Category: Forensic

Offenders feel like victims when their victims don’t forgive them

By Emily Reynolds

Forgiveness is not always easy. Forgiving someone who has wronged you can lead to a decreased likelihood of repeat offending and increased likelihood that the perpetrator will engage in conciliatory behaviour — just some of the reasons restorative justice has become more popular. But victims of transgressions often find it hard to move on.

A study published in Personality and Social Psychology Bulletin looks at what happens when victims don’t forgive and forget — and specifically how this makes offenders feel. The team finds that, if not offered forgiveness, those who have committed transgressions end up feeling like victims too.

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It’s Surprisingly Common To Misremember Where You Were On A Specific Time And Date

By Emma Young

Where were you at 8am two Tuesdays ago? If it’s a little tricky to recall, what if I presented you with a map with four location flags to choose from, each about 3-4 km apart, with one marking your actual location on that time and date?  Are you confident that you’d pick the right one?

If you are confident, the good news from a new paper in Psychological Science is that you’re more likely to be right than if you’re not too sure. The bad news is that when a group of students in Melbourne, Australia was tested in this way, they picked the wrong location 36% of the time. The study shows that this type of memory is pretty fallible — and yet it’s the type, of course, that’s needed for a criminal alibi. Failures in recalling where you were have no doubt contributed to serious miscarriages of justice, write Elizabeth Laliberte at the University of Melbourne and her colleagues.

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People Who Believe In Pure Evil Support Harsher Punishments For Perpetrators Of Violence

By Emily Reynolds

Whether you believe in such a thing as “pure evil” — that there are individuals inherently predisposed to intentionally harming others — can fundamentally change how you see the world. Strong belief in pure evil, for example, has been linked to increased support for the death penalty, torture, and racial prejudice.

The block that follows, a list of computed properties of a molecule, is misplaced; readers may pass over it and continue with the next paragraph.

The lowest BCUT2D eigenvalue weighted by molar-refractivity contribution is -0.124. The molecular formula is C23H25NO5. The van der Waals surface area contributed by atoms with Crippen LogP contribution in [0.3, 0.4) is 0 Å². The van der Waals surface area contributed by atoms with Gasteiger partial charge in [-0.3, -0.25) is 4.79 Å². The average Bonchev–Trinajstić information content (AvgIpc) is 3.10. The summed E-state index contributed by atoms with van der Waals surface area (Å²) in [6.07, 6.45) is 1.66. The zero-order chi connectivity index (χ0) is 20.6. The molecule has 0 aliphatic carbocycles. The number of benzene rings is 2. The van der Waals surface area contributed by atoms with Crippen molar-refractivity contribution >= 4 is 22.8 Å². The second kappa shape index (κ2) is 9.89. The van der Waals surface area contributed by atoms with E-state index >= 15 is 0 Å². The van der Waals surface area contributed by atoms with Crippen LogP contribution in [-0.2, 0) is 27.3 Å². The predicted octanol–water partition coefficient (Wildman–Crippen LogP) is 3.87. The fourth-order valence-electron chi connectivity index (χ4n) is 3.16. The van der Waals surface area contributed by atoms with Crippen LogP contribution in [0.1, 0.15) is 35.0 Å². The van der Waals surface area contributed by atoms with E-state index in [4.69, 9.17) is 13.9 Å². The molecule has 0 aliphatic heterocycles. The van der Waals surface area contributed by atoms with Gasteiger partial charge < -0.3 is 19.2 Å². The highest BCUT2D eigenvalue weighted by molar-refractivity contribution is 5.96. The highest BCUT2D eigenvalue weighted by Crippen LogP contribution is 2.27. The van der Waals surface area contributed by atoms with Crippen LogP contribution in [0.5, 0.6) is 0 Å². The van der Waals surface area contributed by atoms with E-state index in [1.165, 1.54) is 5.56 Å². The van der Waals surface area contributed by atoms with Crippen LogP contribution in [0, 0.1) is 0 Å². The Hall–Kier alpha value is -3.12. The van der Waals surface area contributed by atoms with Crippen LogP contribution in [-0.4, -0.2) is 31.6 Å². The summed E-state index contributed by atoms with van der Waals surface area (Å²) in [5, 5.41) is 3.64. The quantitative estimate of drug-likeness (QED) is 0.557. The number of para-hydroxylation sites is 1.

Now a new study, published in Applied Cognitive Psychology, has looked at the link between belief in pure evil and the attributes we ascribe to perpetrators of violence. Focusing on mass shootings in the US, the team once again finds a relationship between belief in pure evil and harsher approaches to punishment.

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We Are Less Likely To Dehumanise Prisoners Who Are Approaching The End Of Their Sentence

By Emma Young

Criminals are often characterised in the popular press as “animals” or “cold-blooded”. Such adjectives effectively dehumanise them, and there’s no end of research finding that if we deny fully human emotional and thinking capacities to other people, we are less likely to treat them in a humane way. But how long does prisoner dehumanisation last? Is it a life sentence? Or, wondered the authors of a new paper, published in Personality and Social Psychology Bulletin, does it depend on how long a prisoner has left to serve?

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Gruesome Descriptions Can Make Crimes Seem Worse — But Judges And Lawyers Are Immune To This Bias

By Matthew Warren

We often like to think of ourselves as impartial decision-makers — but of course, nothing could be further from the truth. Our day-to-day thoughts and behaviours are biased in all kinds of ways. But is the same true for people in the legal profession, which prides itself on its supposed objectivity and fairness?

According to a new study in Humanities and Social Sciences Communications, judges and lawyers may be immune to at least some of the biases that affect the rest of us. In particular, their judgements seem less prone to the biasing effects of emotive language.

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People Often Don’t Understand The Psychology Of Confessions — And This Could Contribute To Wrongful Convictions

By Emily Reynolds